The Joy Project
In 1976, Keith Duffy, aka The Joy Project, took a two-week road trip from Miami to Phoenix. Chain-smoking wine-tipped cigars, gobbling junk food, listening to The Hues Corporation on 8-track, his whip was a state-of-the-art, purple metal flake GTO. He was 11 years old.
"My brothers and I were once again being forcibly dragged to another town," says Duffy. "It was a fragmented childhood driven by a sometimes violent, mostly sociopathic, gun-toting father who got itchy if he stayed in one place too long. I attended six high schools, no lie."
Other than mile markers, the only constant was the dashboard radio crackling with sugary disco-pop everywhere they drove: "Don't Rock the Boat", "You Don't Have to Be A Star", "Philadelphia Freedom", "The Hustle", and "Boogie Nights". His only permanent possession was his prized 8-track collection of David Bowie classics always in tow.
"The dislocation continued for years. It's all a big blur, moving from state to state, living in motels for months, missing large gaps of school time. Thankfully kids are adaptable; relocating so often made me feel sick, but I nevertheless got excited when dad would unroll the map to plot our next move. It meant I would be doing a lot of listening to the radio." All that listening to music eventually led to making music.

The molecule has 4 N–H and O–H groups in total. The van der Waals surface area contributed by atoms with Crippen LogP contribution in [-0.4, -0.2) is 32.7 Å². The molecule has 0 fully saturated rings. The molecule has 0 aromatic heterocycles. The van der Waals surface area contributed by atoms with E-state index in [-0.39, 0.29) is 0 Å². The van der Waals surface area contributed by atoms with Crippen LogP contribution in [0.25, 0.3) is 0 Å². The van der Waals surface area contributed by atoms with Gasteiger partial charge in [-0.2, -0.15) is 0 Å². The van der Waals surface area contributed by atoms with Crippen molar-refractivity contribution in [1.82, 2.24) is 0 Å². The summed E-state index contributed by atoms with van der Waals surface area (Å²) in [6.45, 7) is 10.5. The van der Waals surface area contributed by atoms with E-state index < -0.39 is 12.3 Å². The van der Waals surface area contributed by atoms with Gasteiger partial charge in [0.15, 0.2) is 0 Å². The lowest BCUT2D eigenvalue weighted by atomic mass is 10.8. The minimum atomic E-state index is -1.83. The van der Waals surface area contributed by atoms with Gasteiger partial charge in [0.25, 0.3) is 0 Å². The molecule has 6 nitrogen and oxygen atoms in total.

Fast-forward almost 30 years. In addition to making records, Duffy now holds his Ph.D. in Rhetoric and Composition and is an Assistant Professor of Humanities and Writing at The Pennsylvania State University. Part of his professional research agenda includes examining the practical and theoretical intersections of academic writing and musical composition. In his interdisciplinary writing classes, he requires students to explore self-expression in multiple mediums, namely writing and music. He has published numerous pedagogical articles in academic journals on this topic.
"Because of the fragmentation I experienced as a kid, the odds were against my life turning out like it has. But these early, endless road trips were fundamental to my development as a scholar and artist. The songs on Trip to Style City are fractured memories of driving through toll booths, sleeping at rest stops, eating garbage food, and sneaking half-smoked wine-tipped cigars from the dashboard ashtray. In my faulty memory, the Andrea True Connection is forever cooing, 'More, more, more....'"